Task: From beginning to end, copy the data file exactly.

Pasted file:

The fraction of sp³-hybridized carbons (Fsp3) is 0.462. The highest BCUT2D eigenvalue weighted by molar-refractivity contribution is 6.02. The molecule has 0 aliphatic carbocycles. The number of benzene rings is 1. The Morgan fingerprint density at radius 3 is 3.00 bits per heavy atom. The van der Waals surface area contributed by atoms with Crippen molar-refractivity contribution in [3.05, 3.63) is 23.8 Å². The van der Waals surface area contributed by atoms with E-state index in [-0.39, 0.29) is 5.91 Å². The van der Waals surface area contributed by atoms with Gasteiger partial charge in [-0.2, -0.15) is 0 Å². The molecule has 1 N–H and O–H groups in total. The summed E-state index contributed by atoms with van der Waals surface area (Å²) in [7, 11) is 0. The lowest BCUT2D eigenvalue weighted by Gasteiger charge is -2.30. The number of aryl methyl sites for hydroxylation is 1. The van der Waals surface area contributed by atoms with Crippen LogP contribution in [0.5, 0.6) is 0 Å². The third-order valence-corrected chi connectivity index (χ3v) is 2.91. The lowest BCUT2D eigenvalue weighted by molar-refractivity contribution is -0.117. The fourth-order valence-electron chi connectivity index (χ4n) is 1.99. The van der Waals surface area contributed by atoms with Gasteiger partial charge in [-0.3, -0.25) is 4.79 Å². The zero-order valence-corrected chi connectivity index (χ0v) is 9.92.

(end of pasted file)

The fraction of sp³-hybridized carbons (Fsp3) is 0.462. The highest BCUT2D eigenvalue weighted by molar-refractivity contribution is 6.02. The molecule has 0 aliphatic carbocycles. The number of benzene rings is 1. The Morgan fingerprint density at radius 3 is 3.00 bits per heavy atom. The van der Waals surface area contributed by atoms with Crippen molar-refractivity contribution in [3.05, 3.63) is 23.8 Å². The van der Waals surface area contributed by atoms with E-state index in [-0.39, 0.29) is 5.91 Å². The van der Waals surface area contributed by atoms with Gasteiger partial charge in [-0.2, -0.15) is 0 Å². The molecule has 1 N–H and O–H groups in total. The summed E-state index contributed by atoms with van der Waals surface area (Å²) in [7, 11) is 0. The lowest BCUT2D eigenvalue weighted by Gasteiger charge is -2.30. The number of aryl methyl sites for hydroxylation is 1. The van der Waals surface area contributed by atoms with Crippen LogP contribution in [0.5, 0.6) is 0 Å². The third-order valence-corrected chi connectivity index (χ3v) is 2.91. The lowest BCUT2D eigenvalue weighted by molar-refractivity contribution is -0.117. The fourth-order valence-electron chi connectivity index (χ4n) is 1.99. The van der Waals surface area contributed by atoms with Gasteiger partial charge in [-0.3, -0.25) is 4.79 Å². The zero-order valence-corrected chi connectivity index (χ0v) is 9.92.